When it comes to how to lace Vans, flat laces should be your first port of call and white will work for most colours. However, it’s very important to buy the right length for your shoe as all of these popular models vary widely in the number of eyelets they have.
How to Lace Converse
The Chuck Taylor All Star is probably the most famous sneaker of all time. In fact, it’s nothing short of iconic.
The type of laces you pick to tie your converse will be dependent on two factors: whether your shoes are low top or high top, and what colour they are.
Always opt for flat laces when it comes to Converse and white should work the best in most cases, unless your shoes are completely black. Then it’s just a case of lacing them up, which is usually done using cross-lacing, but a straight bar lace can look good too.
How to Lace Oxford Shoes
Your Oxford dress shoes differ from most of the other shoes in your wardrobe in that they use what’s known as ‘closed lacing’. This means the vamp of the shoe is stitched over the bottom of the lace guards, which gives a slightly less flexible fit but offers a much more formal look.
When it comes to picking laces, you’ll want them to be thin, round and the same colour as your shoes – a black-tie event is no time for risky style experiments.
To fasten them, use either a straight bar lace or a European straight lace. Both will work nicely as they leave a clean, uncluttered pattern on the top of the shoe while allowing for easy adjustment.
How to Lace Sneakers
Bar maybe your slippers, your best sneakers are probably the most comfortable shoes in your collection and the ones that get the most wear. Because of this, it’s important to make sure they’re laced up to perfection.
Whether you opt for flat or round laces will depend entirely on the type of sneaker and on your own personal preference, but for the likes of most light coloured models, flat, white laces will do the trick.
As far as lacing methods go it’s pretty much anything goes, but cross-lacing is definitely the most popular option and always gives a clean, classic look.
How to Lace Derby Shoes
The Derby is the shoe of choice for office workers and business folk all across the world.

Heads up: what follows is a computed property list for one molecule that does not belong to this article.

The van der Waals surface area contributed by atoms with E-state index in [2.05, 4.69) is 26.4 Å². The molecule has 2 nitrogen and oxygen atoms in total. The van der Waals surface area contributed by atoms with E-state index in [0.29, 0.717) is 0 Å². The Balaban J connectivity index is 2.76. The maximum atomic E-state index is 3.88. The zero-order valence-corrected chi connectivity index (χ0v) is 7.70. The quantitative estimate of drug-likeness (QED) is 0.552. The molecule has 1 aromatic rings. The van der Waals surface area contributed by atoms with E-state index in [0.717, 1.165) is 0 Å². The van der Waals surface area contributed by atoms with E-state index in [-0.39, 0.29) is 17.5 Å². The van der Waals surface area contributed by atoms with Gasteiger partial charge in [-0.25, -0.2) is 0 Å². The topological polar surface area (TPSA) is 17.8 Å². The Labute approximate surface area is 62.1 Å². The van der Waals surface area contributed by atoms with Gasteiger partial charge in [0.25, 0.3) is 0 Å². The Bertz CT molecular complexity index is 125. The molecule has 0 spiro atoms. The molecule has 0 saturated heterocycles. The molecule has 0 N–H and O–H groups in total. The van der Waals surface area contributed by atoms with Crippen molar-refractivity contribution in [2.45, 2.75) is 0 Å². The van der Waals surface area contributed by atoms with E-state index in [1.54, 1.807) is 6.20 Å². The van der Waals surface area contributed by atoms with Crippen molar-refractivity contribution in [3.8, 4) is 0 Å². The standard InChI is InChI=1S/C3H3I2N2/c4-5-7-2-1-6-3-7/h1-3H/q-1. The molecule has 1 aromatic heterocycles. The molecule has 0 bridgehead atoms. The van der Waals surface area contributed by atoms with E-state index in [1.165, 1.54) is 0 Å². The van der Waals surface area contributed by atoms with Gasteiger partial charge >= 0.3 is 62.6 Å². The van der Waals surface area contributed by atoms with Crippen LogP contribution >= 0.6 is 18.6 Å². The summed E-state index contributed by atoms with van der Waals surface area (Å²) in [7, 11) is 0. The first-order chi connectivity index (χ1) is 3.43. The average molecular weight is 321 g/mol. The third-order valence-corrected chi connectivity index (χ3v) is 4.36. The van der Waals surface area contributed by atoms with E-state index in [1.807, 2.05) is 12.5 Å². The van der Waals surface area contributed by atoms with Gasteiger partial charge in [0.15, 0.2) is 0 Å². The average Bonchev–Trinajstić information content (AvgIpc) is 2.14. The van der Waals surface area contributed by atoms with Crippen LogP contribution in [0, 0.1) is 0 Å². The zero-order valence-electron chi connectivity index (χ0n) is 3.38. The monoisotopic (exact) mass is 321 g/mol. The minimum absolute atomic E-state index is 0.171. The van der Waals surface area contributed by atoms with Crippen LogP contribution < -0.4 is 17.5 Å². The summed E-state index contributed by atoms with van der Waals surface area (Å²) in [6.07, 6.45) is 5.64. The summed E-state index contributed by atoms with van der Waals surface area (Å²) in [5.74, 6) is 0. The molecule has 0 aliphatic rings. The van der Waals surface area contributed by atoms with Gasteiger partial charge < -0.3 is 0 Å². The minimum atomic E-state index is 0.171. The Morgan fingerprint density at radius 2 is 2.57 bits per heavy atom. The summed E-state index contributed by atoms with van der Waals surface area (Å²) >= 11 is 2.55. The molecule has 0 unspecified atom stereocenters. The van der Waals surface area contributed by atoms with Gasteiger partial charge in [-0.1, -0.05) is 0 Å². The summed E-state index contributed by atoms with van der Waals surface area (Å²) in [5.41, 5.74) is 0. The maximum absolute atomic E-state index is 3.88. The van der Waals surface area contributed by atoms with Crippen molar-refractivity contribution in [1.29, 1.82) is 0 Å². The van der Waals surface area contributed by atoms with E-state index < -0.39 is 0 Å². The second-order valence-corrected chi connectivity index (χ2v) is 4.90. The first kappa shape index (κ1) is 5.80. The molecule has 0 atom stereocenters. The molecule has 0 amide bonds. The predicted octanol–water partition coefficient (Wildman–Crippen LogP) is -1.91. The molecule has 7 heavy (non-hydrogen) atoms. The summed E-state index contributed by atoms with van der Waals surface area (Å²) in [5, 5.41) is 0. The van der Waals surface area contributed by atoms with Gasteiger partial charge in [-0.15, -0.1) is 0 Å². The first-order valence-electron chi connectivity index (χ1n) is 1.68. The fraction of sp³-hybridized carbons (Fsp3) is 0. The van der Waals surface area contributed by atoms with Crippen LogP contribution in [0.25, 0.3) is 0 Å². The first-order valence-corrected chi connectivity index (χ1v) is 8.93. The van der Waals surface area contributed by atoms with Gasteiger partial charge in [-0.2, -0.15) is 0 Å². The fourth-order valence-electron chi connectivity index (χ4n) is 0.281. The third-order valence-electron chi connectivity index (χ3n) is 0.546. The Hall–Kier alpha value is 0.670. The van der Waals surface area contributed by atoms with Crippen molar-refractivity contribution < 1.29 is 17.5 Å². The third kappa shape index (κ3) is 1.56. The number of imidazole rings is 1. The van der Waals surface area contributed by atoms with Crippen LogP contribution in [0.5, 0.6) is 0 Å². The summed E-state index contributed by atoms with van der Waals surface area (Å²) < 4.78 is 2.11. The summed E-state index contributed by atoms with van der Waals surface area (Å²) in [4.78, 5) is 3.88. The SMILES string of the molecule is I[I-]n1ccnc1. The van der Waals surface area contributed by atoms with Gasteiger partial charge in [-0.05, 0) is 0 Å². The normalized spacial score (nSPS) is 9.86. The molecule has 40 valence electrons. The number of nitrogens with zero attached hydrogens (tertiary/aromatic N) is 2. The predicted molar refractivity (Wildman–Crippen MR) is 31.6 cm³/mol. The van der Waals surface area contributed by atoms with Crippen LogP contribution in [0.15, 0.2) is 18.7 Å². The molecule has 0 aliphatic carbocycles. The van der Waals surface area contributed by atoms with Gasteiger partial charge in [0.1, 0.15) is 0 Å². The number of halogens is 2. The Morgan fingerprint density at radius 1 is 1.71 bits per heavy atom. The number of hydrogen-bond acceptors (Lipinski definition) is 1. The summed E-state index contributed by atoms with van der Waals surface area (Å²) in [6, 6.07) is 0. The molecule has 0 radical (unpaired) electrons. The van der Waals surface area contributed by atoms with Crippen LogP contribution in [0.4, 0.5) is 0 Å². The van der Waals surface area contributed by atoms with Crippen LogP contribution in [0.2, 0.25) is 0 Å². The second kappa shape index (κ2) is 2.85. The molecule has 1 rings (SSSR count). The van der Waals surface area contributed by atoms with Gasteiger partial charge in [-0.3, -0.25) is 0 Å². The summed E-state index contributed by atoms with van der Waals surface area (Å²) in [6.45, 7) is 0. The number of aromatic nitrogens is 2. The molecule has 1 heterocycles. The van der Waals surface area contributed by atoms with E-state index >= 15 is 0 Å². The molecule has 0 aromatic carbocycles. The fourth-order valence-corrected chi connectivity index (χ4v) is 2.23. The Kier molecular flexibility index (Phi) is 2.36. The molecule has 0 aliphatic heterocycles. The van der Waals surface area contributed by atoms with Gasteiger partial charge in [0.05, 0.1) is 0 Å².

This is due in no small part to its unique blend of comfort and smart looks – a mix that no other footwear can match.
Unlike its dressier cousin, the Oxford, the Derby features an open lacing system which makes them a tad more flexible and more forgiving when worn for extended periods of time. However, it can still be laced in much the same way.
Use a thin, round lace, the same colour as the shoe and fasten using either the straight bar lacing method or the European straight method. Both will give a neat look while making adjustments nic
How to Lace Desert Boots
Aside from a pair of white trainers, footwear doesn’t come much more versatile than a pair of desert boots. These adaptable all-rounders are notable for the fact they only tend to have four eyelets in total, which means lacing them up couldn’t be simpler.
The main point to take away with you is that the laces shouldn’t be too long as they’re not going to need to stretch very far, so try to pick something pretty short.
Go for a thin, flat lace in exactly the same colour as the shoe, ensuring its short enough not to leave you with metres of excess. Then use the cross-lacing technique to fix them in place.
How to Lace Hiking Boots
Whether you’re using them to scale the north face of the Matterhorn, or just for nipping out to grab a winter coffee, hiking boots are the trusty old mate who will always have your back.
Both flat and round laces will work nicely here and there’s even scope to experiment with colour. A yellow, red or even a tasteful two-tone or multicoloured lace can work as long as a bit of thought has been put into it. You’ll also want to make sure the laces are long enough to reach right to the top.
Cross-lacing is the only way to get the job done here, so thread the lace through the lowest set of eyelets and do exactly what you’d do with a pair of trainers. Simple.